James Stewart Tofflemire

22 July 1811–2 November 1905 (Age 94)
Essex, Ontario, Canada

The Life Summary of James Stewart

When James Stewart Tofflemire was born on 22 July 1811, in Essex, Ontario, Canada, his father, John T. Tofflemire, was 19 and his mother, Mary Stewart, was 15. He married Phoebe Monahan on 2 October 1843, in London, Ontario, Canada West, British Colonial America. They were the parents of at least 3 sons and 2 daughters. He lived in Magnolia, Putnam, Illinois, United States in 1870 and Orient, Adair, Iowa, United States in 1885. He died on 2 November 1905, in Clay Center, Clay, Nebraska, United States, at the age of 94, and was buried in Clay Center, Clay, Nebraska, United States.

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Family Time Line

James Stewart Tofflemire
1811–1905
Phoebe Monahan
1814–1886
Marriage: 2 October 1843
Jemima Tofflemire
1845–1932
Charles Jerome Tofflemire
1856–1896
James Monroe Tofflemire
1848–
Esther A. Tofflemire
1850–1931
Albert Tofflemire
1858–

Spouse and Children

Children

(5)

Parents and Siblings

Siblings

(8)

+3 More Children

World Events (8)

1812
Age 1
War of 1812. U.S. declares war on Britain over British interference with American maritime shipping and westward expansion.
1831
Age 20
Historical Boundaries: 1831: Cook, Illinois, United States [Spreads across Cook and DuPage counties]
1836 · Remember the Alamo
Age 25
Being a monumental event in the Texas Revolution, The Battle of the Alamo was a thirteen-day battle at the Alamo Mission near San Antonio. In the early morning of the final battle, the Mexican Army advanced on the Alamo. Quickly being overrun, the Texian Soldiers quickly withdrew inside the building. The battle has often been overshadowed by events from the Mexican–American War, But the Alamo gradually became known as a national battle site and later named an official Texas State Shrine.

Name Meaning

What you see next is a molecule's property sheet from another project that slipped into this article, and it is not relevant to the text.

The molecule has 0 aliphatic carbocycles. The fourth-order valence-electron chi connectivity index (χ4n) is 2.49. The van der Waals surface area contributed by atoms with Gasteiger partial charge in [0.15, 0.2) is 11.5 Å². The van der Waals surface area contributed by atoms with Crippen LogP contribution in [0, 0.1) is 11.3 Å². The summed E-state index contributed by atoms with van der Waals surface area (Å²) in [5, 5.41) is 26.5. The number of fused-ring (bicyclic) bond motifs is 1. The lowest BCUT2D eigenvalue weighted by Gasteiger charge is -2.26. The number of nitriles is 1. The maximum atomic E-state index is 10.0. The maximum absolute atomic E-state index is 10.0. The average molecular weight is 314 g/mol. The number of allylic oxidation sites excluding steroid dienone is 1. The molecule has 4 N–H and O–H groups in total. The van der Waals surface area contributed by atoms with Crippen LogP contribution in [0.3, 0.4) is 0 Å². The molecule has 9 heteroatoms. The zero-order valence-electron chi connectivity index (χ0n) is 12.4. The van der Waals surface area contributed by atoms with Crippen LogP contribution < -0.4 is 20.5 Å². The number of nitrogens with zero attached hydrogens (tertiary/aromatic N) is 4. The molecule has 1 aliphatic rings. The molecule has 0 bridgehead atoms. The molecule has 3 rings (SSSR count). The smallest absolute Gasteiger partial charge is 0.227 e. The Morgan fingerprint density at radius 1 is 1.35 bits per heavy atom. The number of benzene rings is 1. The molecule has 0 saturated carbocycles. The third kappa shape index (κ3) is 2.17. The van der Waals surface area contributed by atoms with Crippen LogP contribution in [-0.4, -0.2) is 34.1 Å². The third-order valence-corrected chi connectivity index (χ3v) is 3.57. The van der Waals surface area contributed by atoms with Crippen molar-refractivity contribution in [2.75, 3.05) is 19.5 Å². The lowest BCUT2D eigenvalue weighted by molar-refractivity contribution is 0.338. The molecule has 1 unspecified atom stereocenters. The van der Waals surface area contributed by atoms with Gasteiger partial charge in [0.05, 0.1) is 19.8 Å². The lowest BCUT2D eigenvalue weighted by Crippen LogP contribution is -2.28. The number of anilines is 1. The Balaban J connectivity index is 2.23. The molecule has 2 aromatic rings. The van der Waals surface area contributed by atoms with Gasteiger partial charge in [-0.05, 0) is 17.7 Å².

form of the name borne in the New Testament by two of Christ's disciples, James son of Zebedee and James son of Alphaeus. This form comes from Late Latin Iacomus, a variant of Iacobus, Latin form of Greek Iakobos. This is the same name as Old Testament Jacob (Hebrew Yaakov), but for many centuries now they have been thought of in the English-speaking world as two distinct names. In Britain, James is a royal name that from the beginning of the 15th century onwards was associated particularly with the Scottish house of Stewart: James I of Scotland ( 1394–1437 ; ruled 1424–37 ) was a patron of the arts and a noted poet, as well as an energetic ruler. King James VI of Scotland ( 1566–1625 ; reigned 1567–1625 ) succeeded to the throne of England in 1603 . His grandson, James II of England ( 1633–1701 ; reigned 1685–8 ) was a Roman Catholic, deposed in 1688 in favour of his Protestant daughter Mary and her husband William of Orange. From then on he, his son (also called James), and his grandson Charles (‘Bonnie Prince Charlie’) made various unsuccessful attempts to recover the English throne. Their supporters were known as Jacobites (from Latin Iacobus), and the name James became for a while particularly associated with Roman Catholicism on the one hand, and Highland opposition to the English government on the other. Nevertheless, it has since become one of the most perennially popular boys' names.

Dictionary of First Names © Patrick Hanks and Flavia Hodges 1990, 2003, 2006.

Sources (10)

  • James Toffelmira, "United States Census, 1870"
  • Jas Toffleman, "United States Census, 1850"
  • James S Tofflemire, "Iowa State Census, 1885"

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